1. Katy Perry- T.G.I.F. (Last Friday Night)
This is a very special win, in fact one of the most monumental achievements in pop music history. Katy Perry has now scored 5 number 1 singles off of her album Teenage Dream, tying Michael Jackson for the record of most #1's off of one album. Mariah Carey, Paula Abdul, and Janet Jackson come close with 4 each off of their albums, all occurring between 1989-1991. It's especially notable considering the digital age and the immediacy of access to music- Last Friday Night has been available to consumers for a full year now, and people have much more access to music through various outlets than in 1988 when Jackson initially broke the record. The reducing of the price of the single to 69 cents on iTunes, along with a newly released remix featuring Missy Elliott, (I've MISSED HER!!) helped edge "Party Rock Anthem" for the spot, but what really pushed her over the edge is how insanely huge it is at radio- it spends its 2nd week at #1 on Radio Songs with a bullet. Will she try for a 6th? "Peacock", while racy for radio even by today's standards, could be a huge smash. I will also admit that unabashedly love the video for "Last Friday Night".
25. Rihanna- Cheers (I'll Drink to That)
God, her album "Loud" is chock full of hits. This is the 8th single off the album, and it's only been out since the Christmas rush of 2010. I can say without a doubt that this might be her 4th #1 single off of Loud (thus tying aforementioned Mariah, Paula, and Janet) if digital sales are strong enough. It was an absolute hit the first time I heard it, and I'm not surprised they waited this long to release it. Surely this will be the last single from the album. It's actually a very smart strategy to wait and release one of the best songs on the album as a late-term release to keep album sales momentum. Though both Katy Perry and Rihanna's album sales numbers are very low considering their popularity, keeping an artist on the radio for as long as possible is key.
#70 Dev- In the Dark
It's by sheer coincidence that my 3 winners of the week (and one loser) are solo female artists- but really, we live in an era of solo female artist dominance. Los Angeles supports their local artists like no other, and Dev has been a mainstay on top 40 here since "Like a G6". Jumping from #92-#70 in one week, her new single "In the Dark" seems to have the momentum for top 40. Given her talk-speak style and lack of strong vocals, it seems like her success is a direct result of Ke$ha. The song itself is pretty catchy, and I'm all for LA artists making it big.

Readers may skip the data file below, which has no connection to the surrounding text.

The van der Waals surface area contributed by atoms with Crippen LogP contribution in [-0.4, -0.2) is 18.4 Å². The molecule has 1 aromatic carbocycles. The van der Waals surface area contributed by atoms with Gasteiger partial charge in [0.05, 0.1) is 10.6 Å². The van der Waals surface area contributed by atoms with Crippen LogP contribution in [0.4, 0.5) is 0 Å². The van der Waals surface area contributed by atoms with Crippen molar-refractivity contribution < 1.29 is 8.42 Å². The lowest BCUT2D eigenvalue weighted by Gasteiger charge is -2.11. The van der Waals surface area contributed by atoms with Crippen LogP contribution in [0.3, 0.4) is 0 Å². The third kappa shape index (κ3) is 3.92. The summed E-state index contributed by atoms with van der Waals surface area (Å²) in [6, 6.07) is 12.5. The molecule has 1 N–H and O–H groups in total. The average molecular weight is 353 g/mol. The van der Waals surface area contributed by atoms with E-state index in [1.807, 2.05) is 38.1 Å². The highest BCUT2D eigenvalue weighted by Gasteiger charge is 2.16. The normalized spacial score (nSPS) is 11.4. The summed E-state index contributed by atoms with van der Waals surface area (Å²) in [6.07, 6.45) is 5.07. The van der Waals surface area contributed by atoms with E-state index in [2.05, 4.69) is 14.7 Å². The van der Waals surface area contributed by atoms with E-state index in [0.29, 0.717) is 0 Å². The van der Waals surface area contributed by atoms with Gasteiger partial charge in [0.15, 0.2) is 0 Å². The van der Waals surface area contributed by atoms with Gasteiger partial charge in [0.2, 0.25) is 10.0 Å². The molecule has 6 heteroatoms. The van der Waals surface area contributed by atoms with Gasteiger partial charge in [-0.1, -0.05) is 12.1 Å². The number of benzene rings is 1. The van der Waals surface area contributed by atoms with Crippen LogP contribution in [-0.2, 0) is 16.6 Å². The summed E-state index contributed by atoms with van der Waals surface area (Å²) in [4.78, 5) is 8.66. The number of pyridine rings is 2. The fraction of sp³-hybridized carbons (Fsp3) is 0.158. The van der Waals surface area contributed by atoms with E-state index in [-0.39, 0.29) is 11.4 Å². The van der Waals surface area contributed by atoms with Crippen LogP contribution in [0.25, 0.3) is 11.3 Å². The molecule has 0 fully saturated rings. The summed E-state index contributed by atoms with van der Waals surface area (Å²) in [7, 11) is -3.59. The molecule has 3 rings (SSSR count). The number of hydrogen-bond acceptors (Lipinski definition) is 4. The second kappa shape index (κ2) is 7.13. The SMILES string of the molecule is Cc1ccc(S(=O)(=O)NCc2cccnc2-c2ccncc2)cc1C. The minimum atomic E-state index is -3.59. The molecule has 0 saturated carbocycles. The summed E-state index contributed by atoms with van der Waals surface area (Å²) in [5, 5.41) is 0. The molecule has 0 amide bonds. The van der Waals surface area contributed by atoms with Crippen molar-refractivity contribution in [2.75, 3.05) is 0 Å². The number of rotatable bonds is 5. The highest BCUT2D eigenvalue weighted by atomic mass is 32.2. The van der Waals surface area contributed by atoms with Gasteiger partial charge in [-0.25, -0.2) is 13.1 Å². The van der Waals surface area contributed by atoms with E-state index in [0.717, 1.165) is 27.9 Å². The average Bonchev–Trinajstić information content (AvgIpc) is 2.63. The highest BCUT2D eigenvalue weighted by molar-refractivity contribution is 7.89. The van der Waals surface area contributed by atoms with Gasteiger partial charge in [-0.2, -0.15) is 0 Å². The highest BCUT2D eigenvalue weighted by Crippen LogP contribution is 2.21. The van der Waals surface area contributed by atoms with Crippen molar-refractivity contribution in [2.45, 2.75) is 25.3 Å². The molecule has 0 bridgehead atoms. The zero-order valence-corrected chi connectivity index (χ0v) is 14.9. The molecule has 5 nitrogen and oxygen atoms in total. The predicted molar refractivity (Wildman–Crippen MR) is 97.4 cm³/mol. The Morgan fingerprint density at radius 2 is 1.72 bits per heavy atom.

#18 Beyonce- Best Thing I Never Had
If I didn't know Beyonce's 3rd and 4th singles (Party and Countdown) off of 4 didn't have massive appeal and potential to be blockbusters, I would have immediately dismissed 4 as a flop. Run the World (Girls) was an interesting song but completely lacks melody or anything memorable other than the already heavily sampled Major Lazer's "Pon de Floor". I give her credit for having the balls to release such an unconventional single, but Columbia overcompensated severely with the release of "Best Thing I Never Had"- an average ballad released in a sea of turbo pop and house-hip-hop top 40. I'm honestly surprised it became a top 20 hit- it really attests to Beyonce's sheer star power. When she finally releases a song that current radio listeners can warm up to (without compromising with gimmicks and current trends) the album just might take off. Columbia has publicly stated they find 4 an "18 month" album, and the album has 3 absolutely killer potential singles. Can we please just get this average skip-over track out of the way and get to the GOOD songs on 4?
#57 Jason Derulo- Don't Wanna Go Home
Jason Derulo had 3 top 10 hits with his debut, on the back of an Imogen Heap sampled track, which pretty much solidified him as a relevant pop star of this era. Early indications of a sophomore slump are evident, as the first single from his second album, "Don't Wanna Go Home", peaked at #14 and is now rapidly descending the charts. The song itself, the millionth to sample of Robin S's dance classic "Show Me Love" sounds insanely uninspired- the desperation for a strong sophomore lead single is evident as it gives into every current trend. I mean, the song isn't a flop by any means- it peaked at #14. The problem is establishing an artist without a distinct personality and a good (but not unique) voice from the fierce competition.